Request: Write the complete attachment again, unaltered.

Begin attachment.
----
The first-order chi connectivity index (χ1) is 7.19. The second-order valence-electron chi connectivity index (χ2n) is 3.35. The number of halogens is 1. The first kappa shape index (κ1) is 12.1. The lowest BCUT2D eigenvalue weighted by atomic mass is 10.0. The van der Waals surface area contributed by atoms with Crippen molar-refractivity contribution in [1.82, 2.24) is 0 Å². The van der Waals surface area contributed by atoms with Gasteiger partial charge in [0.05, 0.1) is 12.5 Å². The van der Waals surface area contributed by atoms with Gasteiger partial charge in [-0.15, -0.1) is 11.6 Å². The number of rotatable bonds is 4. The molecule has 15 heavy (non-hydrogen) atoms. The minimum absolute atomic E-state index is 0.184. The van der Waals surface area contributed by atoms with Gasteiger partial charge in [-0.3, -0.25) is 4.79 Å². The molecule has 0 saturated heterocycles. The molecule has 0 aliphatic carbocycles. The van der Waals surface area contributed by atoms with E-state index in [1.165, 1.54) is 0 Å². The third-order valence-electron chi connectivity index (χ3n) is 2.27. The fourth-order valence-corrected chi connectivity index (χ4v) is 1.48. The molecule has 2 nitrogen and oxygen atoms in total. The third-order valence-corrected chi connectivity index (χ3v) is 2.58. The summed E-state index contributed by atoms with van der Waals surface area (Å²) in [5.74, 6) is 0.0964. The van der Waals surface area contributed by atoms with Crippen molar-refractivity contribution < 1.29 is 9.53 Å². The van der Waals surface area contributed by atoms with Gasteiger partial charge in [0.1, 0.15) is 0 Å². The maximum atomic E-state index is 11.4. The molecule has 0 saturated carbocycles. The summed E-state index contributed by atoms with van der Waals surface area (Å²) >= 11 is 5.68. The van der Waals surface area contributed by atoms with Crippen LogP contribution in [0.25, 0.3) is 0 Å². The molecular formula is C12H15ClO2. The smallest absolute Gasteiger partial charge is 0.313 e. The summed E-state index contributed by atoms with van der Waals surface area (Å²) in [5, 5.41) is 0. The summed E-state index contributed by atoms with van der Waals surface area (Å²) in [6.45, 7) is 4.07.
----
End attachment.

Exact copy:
The first-order chi connectivity index (χ1) is 7.19. The second-order valence-electron chi connectivity index (χ2n) is 3.35. The number of halogens is 1. The first kappa shape index (κ1) is 12.1. The lowest BCUT2D eigenvalue weighted by atomic mass is 10.0. The van der Waals surface area contributed by atoms with Crippen molar-refractivity contribution in [1.82, 2.24) is 0 Å². The van der Waals surface area contributed by atoms with Gasteiger partial charge in [0.05, 0.1) is 12.5 Å². The van der Waals surface area contributed by atoms with Gasteiger partial charge in [-0.15, -0.1) is 11.6 Å². The number of rotatable bonds is 4. The molecule has 15 heavy (non-hydrogen) atoms. The minimum absolute atomic E-state index is 0.184. The van der Waals surface area contributed by atoms with Gasteiger partial charge in [-0.3, -0.25) is 4.79 Å². The molecule has 0 saturated heterocycles. The molecule has 0 aliphatic carbocycles. The van der Waals surface area contributed by atoms with E-state index in [1.165, 1.54) is 0 Å². The third-order valence-electron chi connectivity index (χ3n) is 2.27. The fourth-order valence-corrected chi connectivity index (χ4v) is 1.48. The molecule has 2 nitrogen and oxygen atoms in total. The third-order valence-corrected chi connectivity index (χ3v) is 2.58. The summed E-state index contributed by atoms with van der Waals surface area (Å²) in [5.74, 6) is 0.0964. The van der Waals surface area contributed by atoms with Crippen molar-refractivity contribution < 1.29 is 9.53 Å². The van der Waals surface area contributed by atoms with Gasteiger partial charge in [0.1, 0.15) is 0 Å². The maximum atomic E-state index is 11.4. The molecule has 0 saturated carbocycles. The summed E-state index contributed by atoms with van der Waals surface area (Å²) >= 11 is 5.68. The van der Waals surface area contributed by atoms with Crippen LogP contribution in [0.25, 0.3) is 0 Å². The molecular formula is C12H15ClO2. The smallest absolute Gasteiger partial charge is 0.313 e. The summed E-state index contributed by atoms with van der Waals surface area (Å²) in [5, 5.41) is 0. The summed E-state index contributed by atoms with van der Waals surface area (Å²) in [6.45, 7) is 4.07.